“It’s also helped,” he continues, “in that it’s brought the industry and the product to the forefront a little more—but I think we won’t see the full effect of that until they finish writing that legislation.”
With so many e-cigs to choose from, retailers are left to decide “which horse to back,” according to John Geoghegan, director of strategic planning and brand development for Moorpark, Calif.-based Kretek International Inc. “There are many brands out there right now; most of them will be gone by the end of next year.”
He suggests stocking more than one brand and watching how the business develops regarding disposable vs. rechargeable e-cigs to make future decisions. “At this point, disposables are about 20% of the market, but nobody knows yet whether this is trial and switching to rechargeable, or disposable growth based on convenience,” Geoghegan says.
Kassell estimates that there are two to three e-cig companies forming each week in this rodeo scenario—many of which have products imported from the same companies, but branded differently. “It’s a very confusing buying experience right now,” he says. “There’s no real market leader, just tons of different companies.”
To cut through the clutter of products available, Montgomery advises looking at actual sales numbers being generated for each by other retailers, and determining whether those numbers match internal rates for new items. He suggests a list of questions retailers can ask suppliers, including: How many are you selling? Who can I call to determine what they’re doing? What are the difficulties in making customers aware of this new product? Where can I display it? What does it cost originally? How does the e-cigarette get recharged? What do the cartridges cost? (See sidebar beginning on p. 119 for an in-depth view of some suppliers.)
He advises retailers to think of it as “another other smoking category,” rather than lumping it in with the standard other tobacco product (OTP) category, partially because the products typically contain nicotine but not actual tobacco. Retailers should create a display case behind the counter to call attention to them, he says.
Geoghegan of Kretek says that, like every other product/category, e-cigarettes must prove three things: that their productivity (velocity and profit) merit space vs. other front-of-store categories; that there is a viable user audience among their shoppers; and that the current price points and product configurations are sustainable in the face of coming merchandising and tax regulations.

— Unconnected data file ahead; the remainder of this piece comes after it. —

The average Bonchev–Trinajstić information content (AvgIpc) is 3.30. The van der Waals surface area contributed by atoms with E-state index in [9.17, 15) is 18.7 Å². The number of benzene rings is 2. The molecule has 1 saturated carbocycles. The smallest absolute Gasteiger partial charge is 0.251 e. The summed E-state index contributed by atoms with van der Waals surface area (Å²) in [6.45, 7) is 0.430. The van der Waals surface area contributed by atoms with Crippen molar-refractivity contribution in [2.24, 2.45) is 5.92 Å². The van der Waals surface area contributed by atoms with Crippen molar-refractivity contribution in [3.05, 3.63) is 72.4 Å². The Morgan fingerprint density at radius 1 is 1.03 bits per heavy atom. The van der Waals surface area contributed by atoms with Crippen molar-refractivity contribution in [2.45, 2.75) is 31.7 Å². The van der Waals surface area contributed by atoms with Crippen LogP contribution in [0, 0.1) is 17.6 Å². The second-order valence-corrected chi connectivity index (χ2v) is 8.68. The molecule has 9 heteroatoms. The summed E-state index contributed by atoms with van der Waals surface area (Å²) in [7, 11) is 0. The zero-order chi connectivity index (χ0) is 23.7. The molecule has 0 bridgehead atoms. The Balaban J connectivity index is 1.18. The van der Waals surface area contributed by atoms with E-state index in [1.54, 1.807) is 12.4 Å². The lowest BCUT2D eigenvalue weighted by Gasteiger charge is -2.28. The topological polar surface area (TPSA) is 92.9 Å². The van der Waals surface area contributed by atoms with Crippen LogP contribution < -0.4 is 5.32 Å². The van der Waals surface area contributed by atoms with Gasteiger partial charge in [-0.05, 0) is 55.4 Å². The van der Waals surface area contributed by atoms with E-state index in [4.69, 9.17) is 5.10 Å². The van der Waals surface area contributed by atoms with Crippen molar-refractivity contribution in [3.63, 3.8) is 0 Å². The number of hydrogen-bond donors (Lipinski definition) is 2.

According to many interviewed for this article, cartridges/refills are the bread and butter of building that velocity and profit in the category. While Jones of Schoon’s Pump ’N Pak says the store might make a “couple of bucks” from the e-cigarettes themselves, the e-liquid for the Shamrock Vapes she sells, for example, might cost the store $4, but they sell for $10.
Kassell compares it to a “printer and ink” scenario, wherein purchasing that printer means purchasing the matching ink: “If we do a good job and have a great smoking experience, we’re going to keep that customer for a long time—and they’ll keep coming back and buying those cartridges.”
He explains one issue with refills, however: how some competitors handle the category. “They force the consumer to go online and register their product, and then they solicit that customer for specials that are a lower price than the retailer can offer. All of a sudden, the retailer has lost the consumer back to their supplier.”
Although Healy’s blu Cigs are available on the Internet, he says his company emails customers to suggest local retailers (by ZIP code) that carry the product.
“We don’t view getting on the shelf as the win,” he says. The company’s biggest customer, Walgreens, doesn’t display the product visibly, but it sells 3,500 units a day through the email push. “We hit those customers up within their region, saying, ‘Hey, not only can you get your order online now, you can get your blus here.’ ”
Healy also suggests retailers ensure that a product they want to stock has the wherewithal to handle returns or exchanges. “It’s an electronic product; you’re going to have problems,” he says. “It’s not like cigarettes—no one brings a pack back and says they didn’t work.
Since the FDA decided to regulate e-cigarettes as tobacco products, rather than the more strictly regulated drug-delivery devices, e-cig competition has heated up. Here is just a sample of the plethora of brands available (in alphabetical order):